After Nithari it is interesting to note how perpetually confused the law-making people are looking, especially when it comes to responding to the media. Undoubtedly one of the best articles on Police ignorance of CSA helped pinpoint one of the many reasons as to why a lot of this case is going to be ruined. If the people don’t know what signs to look for, how will they come to a reasonable conclusion as to what happened and why it happened ?
Elaan will be holding an interactive session with the first year students of the Jadavpur University this afternoon. For those who have personal queries or wish to send in their CV’s, the procedure and requirements are as follows –
1. You need to belong to the institute, in simple English – you need to be a Student or Faculty member.
2. You need to devote 15 hours a week for a single week (that’s 3 hours a day) for sensitization lectures and training.
3. You need to report to Elaan on a fortnightly basis.
4. You need to be fluent in the English language.
5. If inducted, you will be required to work exclusively with Elaan in the capacity of a volunteer
for a minimum of 1 year if you desire a letter of recommendation.
CV’s to be emailed to firstname.lastname@example.org
It is perfectly normal to see an adult interacting with a child in a social situation. Parents and children, Teachers/Tutors and children, Nannies (ayahs) and children, Older siblings and children.
Sometimes, something doesn’t feel right. A lot of women have mentioned things like a “bad gut” feeling about a particular adult’s behaviour towards a child in a setting where adult-child interaction is a commonplace sight,say for example at a park or at the market. In many cases where alert women have actually managed to listen to their “gut” and avert further disasters (as was a case where a woman became suspicious of an elderly man and his behaviour towards a little girl and followed him. It turned out that the man and his wife were convicted serial child molestors who would have still been abusing children if this brave woman had not listened to her instincts and tracked them down).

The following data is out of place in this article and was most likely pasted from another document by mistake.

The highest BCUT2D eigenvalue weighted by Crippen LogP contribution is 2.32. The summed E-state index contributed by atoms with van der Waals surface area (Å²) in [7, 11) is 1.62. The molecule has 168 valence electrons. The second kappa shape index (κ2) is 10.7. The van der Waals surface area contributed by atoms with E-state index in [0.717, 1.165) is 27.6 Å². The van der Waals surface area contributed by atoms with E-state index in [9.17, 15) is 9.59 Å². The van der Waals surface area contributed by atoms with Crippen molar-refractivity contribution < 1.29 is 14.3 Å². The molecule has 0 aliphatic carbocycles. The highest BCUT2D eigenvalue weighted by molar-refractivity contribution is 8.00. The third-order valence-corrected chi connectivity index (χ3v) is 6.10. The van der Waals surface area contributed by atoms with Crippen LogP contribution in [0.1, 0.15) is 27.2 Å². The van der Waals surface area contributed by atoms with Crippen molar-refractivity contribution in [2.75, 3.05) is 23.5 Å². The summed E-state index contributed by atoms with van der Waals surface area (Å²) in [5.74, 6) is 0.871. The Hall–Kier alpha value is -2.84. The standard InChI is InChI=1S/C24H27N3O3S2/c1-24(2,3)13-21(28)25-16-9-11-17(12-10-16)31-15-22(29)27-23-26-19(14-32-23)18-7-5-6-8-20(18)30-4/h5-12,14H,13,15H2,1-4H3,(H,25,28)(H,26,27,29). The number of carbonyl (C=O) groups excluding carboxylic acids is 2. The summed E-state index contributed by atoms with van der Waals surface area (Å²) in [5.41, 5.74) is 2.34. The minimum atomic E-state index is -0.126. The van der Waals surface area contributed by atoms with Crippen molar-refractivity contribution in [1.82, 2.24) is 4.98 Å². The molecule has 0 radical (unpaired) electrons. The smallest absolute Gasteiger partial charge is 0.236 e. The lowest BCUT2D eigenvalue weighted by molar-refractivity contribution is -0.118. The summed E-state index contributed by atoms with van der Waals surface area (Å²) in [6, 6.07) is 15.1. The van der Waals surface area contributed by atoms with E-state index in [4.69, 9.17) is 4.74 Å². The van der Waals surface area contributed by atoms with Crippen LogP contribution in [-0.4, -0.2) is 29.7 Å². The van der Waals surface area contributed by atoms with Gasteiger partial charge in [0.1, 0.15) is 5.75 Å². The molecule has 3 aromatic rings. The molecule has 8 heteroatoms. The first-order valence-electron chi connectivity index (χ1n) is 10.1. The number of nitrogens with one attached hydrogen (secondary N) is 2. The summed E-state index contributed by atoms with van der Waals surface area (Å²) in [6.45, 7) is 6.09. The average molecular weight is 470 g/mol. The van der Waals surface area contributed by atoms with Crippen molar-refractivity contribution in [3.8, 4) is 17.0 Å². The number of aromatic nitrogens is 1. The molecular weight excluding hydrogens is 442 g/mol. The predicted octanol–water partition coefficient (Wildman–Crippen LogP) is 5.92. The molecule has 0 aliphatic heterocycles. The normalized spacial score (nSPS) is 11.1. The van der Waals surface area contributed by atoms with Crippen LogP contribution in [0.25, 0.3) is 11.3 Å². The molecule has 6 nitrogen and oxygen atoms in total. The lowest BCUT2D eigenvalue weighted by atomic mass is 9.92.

Affection in any form, verbal, physical or simply via body language and reveal telltale symptoms that something is “just not right” in the situation. Here are a few things you need to look out for :
A person who –
Unnaturally controls the behaviour and decisions of a child?
Forces physical intimacy/affection on a child even when the child is clearly not comfortable with it.. (we call it “smothering the child with lust”)
Harps on teenage sexuality/issues and verbally obsesses over sex and sexuality during interactions with children and young adults
Makes it a point to spend “exclusive” time with the child
Is overly interested in “hanging out” with the kids, even more than their own age group
Regularly offers to babysit and take children out for “treats” and games
Spends excessive amounts of money on the children (gifts,movie tickets,sweets)
Frequently walks in on children/teens in the bathroom while they are showering
Allows children or teens to consistently get away with inappropriate behavior
Is very in sync with current trends and fashions
If you feel that any of the above behaviour co-incides with the behavior of someone who sets your inner alarm bells ringing, do not panic. Instead, take deep breathes and consider the situation carefully. Assess the child’s reactions to the person/people concerned and speak with concerned authorities if required to.